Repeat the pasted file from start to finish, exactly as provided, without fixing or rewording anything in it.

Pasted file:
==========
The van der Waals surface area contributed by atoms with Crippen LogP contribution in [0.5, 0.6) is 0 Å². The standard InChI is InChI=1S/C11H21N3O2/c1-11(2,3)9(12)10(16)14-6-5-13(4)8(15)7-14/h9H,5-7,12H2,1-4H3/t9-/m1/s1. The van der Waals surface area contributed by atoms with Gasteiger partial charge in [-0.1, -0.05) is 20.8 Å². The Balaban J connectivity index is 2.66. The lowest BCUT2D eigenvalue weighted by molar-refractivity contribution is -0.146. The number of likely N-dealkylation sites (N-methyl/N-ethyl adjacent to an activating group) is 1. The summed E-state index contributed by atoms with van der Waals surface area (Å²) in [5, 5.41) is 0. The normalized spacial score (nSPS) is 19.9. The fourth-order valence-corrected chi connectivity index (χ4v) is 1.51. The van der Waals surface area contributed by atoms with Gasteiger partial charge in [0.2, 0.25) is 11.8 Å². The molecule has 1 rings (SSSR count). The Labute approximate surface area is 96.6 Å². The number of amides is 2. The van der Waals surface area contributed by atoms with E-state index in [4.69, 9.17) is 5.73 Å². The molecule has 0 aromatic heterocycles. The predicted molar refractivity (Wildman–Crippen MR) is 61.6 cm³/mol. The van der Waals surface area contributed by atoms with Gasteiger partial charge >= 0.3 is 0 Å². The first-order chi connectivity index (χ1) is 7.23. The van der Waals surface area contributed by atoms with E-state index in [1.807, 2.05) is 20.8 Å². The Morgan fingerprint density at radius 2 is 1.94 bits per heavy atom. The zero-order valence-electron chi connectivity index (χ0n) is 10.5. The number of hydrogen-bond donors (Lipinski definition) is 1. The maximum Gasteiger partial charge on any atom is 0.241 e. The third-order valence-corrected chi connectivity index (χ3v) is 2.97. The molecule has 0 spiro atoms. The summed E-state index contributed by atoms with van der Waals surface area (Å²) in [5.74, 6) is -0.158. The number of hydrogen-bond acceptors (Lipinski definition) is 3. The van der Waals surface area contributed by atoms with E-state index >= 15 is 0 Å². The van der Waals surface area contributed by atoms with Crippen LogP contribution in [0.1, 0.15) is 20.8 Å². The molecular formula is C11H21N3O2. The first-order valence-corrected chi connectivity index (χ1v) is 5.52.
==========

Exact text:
The van der Waals surface area contributed by atoms with Crippen LogP contribution in [0.5, 0.6) is 0 Å². The standard InChI is InChI=1S/C11H21N3O2/c1-11(2,3)9(12)10(16)14-6-5-13(4)8(15)7-14/h9H,5-7,12H2,1-4H3/t9-/m1/s1. The van der Waals surface area contributed by atoms with Gasteiger partial charge in [-0.1, -0.05) is 20.8 Å². The Balaban J connectivity index is 2.66. The lowest BCUT2D eigenvalue weighted by molar-refractivity contribution is -0.146. The number of likely N-dealkylation sites (N-methyl/N-ethyl adjacent to an activating group) is 1. The summed E-state index contributed by atoms with van der Waals surface area (Å²) in [5, 5.41) is 0. The normalized spacial score (nSPS) is 19.9. The fourth-order valence-corrected chi connectivity index (χ4v) is 1.51. The van der Waals surface area contributed by atoms with Gasteiger partial charge in [0.2, 0.25) is 11.8 Å². The molecule has 1 rings (SSSR count). The Labute approximate surface area is 96.6 Å². The number of amides is 2. The van der Waals surface area contributed by atoms with E-state index in [4.69, 9.17) is 5.73 Å². The molecule has 0 aromatic heterocycles. The predicted molar refractivity (Wildman–Crippen MR) is 61.6 cm³/mol. The van der Waals surface area contributed by atoms with Gasteiger partial charge >= 0.3 is 0 Å². The first-order chi connectivity index (χ1) is 7.23. The van der Waals surface area contributed by atoms with E-state index in [1.807, 2.05) is 20.8 Å². The Morgan fingerprint density at radius 2 is 1.94 bits per heavy atom. The zero-order valence-electron chi connectivity index (χ0n) is 10.5. The number of hydrogen-bond donors (Lipinski definition) is 1. The maximum Gasteiger partial charge on any atom is 0.241 e. The third-order valence-corrected chi connectivity index (χ3v) is 2.97. The molecule has 0 spiro atoms. The summed E-state index contributed by atoms with van der Waals surface area (Å²) in [5.74, 6) is -0.158. The number of hydrogen-bond acceptors (Lipinski definition) is 3. The van der Waals surface area contributed by atoms with E-state index >= 15 is 0 Å². The van der Waals surface area contributed by atoms with Crippen LogP contribution in [0.1, 0.15) is 20.8 Å². The molecular formula is C11H21N3O2. The first-order valence-corrected chi connectivity index (χ1v) is 5.52.